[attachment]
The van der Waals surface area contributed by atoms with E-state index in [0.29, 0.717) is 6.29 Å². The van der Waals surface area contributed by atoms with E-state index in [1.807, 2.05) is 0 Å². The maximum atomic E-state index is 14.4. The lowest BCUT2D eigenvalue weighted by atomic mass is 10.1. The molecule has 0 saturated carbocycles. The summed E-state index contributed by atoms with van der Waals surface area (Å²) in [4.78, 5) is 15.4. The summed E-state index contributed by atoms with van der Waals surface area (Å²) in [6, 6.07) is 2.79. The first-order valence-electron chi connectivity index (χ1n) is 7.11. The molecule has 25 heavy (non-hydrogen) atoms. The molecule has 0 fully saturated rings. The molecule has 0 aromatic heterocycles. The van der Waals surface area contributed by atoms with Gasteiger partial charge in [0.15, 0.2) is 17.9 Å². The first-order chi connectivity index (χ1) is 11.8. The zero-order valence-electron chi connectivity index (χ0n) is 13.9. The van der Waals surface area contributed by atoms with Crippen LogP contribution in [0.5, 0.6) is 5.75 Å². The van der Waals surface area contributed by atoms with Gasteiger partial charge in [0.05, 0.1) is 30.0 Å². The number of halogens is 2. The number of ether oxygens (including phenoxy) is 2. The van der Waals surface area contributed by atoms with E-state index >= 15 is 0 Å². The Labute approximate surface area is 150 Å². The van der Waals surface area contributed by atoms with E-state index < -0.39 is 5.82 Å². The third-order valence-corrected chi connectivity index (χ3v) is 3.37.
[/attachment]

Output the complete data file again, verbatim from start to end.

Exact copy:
The van der Waals surface area contributed by atoms with E-state index in [0.29, 0.717) is 6.29 Å². The van der Waals surface area contributed by atoms with E-state index in [1.807, 2.05) is 0 Å². The maximum atomic E-state index is 14.4. The lowest BCUT2D eigenvalue weighted by atomic mass is 10.1. The molecule has 0 saturated carbocycles. The summed E-state index contributed by atoms with van der Waals surface area (Å²) in [4.78, 5) is 15.4. The summed E-state index contributed by atoms with van der Waals surface area (Å²) in [6, 6.07) is 2.79. The first-order valence-electron chi connectivity index (χ1n) is 7.11. The molecule has 25 heavy (non-hydrogen) atoms. The molecule has 0 fully saturated rings. The molecule has 0 aromatic heterocycles. The van der Waals surface area contributed by atoms with Gasteiger partial charge in [0.15, 0.2) is 17.9 Å². The first-order chi connectivity index (χ1) is 11.8. The zero-order valence-electron chi connectivity index (χ0n) is 13.9. The van der Waals surface area contributed by atoms with Crippen LogP contribution in [0.5, 0.6) is 5.75 Å². The van der Waals surface area contributed by atoms with Gasteiger partial charge in [0.05, 0.1) is 30.0 Å². The number of halogens is 2. The number of ether oxygens (including phenoxy) is 2. The van der Waals surface area contributed by atoms with E-state index >= 15 is 0 Å². The Labute approximate surface area is 150 Å². The van der Waals surface area contributed by atoms with E-state index < -0.39 is 5.82 Å². The third-order valence-corrected chi connectivity index (χ3v) is 3.37.